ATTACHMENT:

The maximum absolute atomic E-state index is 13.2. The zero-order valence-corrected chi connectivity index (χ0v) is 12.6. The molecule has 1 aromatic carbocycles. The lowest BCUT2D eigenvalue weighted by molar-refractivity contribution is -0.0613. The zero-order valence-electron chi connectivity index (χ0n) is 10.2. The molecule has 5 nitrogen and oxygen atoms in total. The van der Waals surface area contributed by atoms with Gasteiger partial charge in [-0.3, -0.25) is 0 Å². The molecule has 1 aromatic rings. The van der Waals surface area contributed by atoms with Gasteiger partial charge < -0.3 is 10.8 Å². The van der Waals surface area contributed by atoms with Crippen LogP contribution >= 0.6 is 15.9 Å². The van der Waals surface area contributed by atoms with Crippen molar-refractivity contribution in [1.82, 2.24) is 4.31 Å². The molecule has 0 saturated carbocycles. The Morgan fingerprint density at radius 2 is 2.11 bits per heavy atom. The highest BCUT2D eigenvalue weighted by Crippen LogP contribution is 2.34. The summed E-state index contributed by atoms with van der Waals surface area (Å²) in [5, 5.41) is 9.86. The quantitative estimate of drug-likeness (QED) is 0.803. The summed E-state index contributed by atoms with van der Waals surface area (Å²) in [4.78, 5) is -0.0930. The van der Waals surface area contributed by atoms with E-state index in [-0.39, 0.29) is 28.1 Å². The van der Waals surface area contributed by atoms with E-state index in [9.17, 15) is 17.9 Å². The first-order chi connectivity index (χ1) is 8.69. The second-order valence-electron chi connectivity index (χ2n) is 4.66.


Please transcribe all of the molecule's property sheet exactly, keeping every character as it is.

The maximum absolute atomic E-state index is 13.2. The zero-order valence-corrected chi connectivity index (χ0v) is 12.6. The molecule has 1 aromatic carbocycles. The lowest BCUT2D eigenvalue weighted by molar-refractivity contribution is -0.0613. The zero-order valence-electron chi connectivity index (χ0n) is 10.2. The molecule has 5 nitrogen and oxygen atoms in total. The van der Waals surface area contributed by atoms with Gasteiger partial charge in [-0.3, -0.25) is 0 Å². The molecule has 1 aromatic rings. The van der Waals surface area contributed by atoms with Gasteiger partial charge < -0.3 is 10.8 Å². The van der Waals surface area contributed by atoms with Crippen LogP contribution >= 0.6 is 15.9 Å². The van der Waals surface area contributed by atoms with Crippen molar-refractivity contribution in [1.82, 2.24) is 4.31 Å². The molecule has 0 saturated carbocycles. The Morgan fingerprint density at radius 2 is 2.11 bits per heavy atom. The highest BCUT2D eigenvalue weighted by Crippen LogP contribution is 2.34. The summed E-state index contributed by atoms with van der Waals surface area (Å²) in [5, 5.41) is 9.86. The quantitative estimate of drug-likeness (QED) is 0.803. The summed E-state index contributed by atoms with van der Waals surface area (Å²) in [4.78, 5) is -0.0930. The van der Waals surface area contributed by atoms with E-state index in [-0.39, 0.29) is 28.1 Å². The van der Waals surface area contributed by atoms with E-state index in [9.17, 15) is 17.9 Å². The first-order chi connectivity index (χ1) is 8.69. The second-order valence-electron chi connectivity index (χ2n) is 4.66.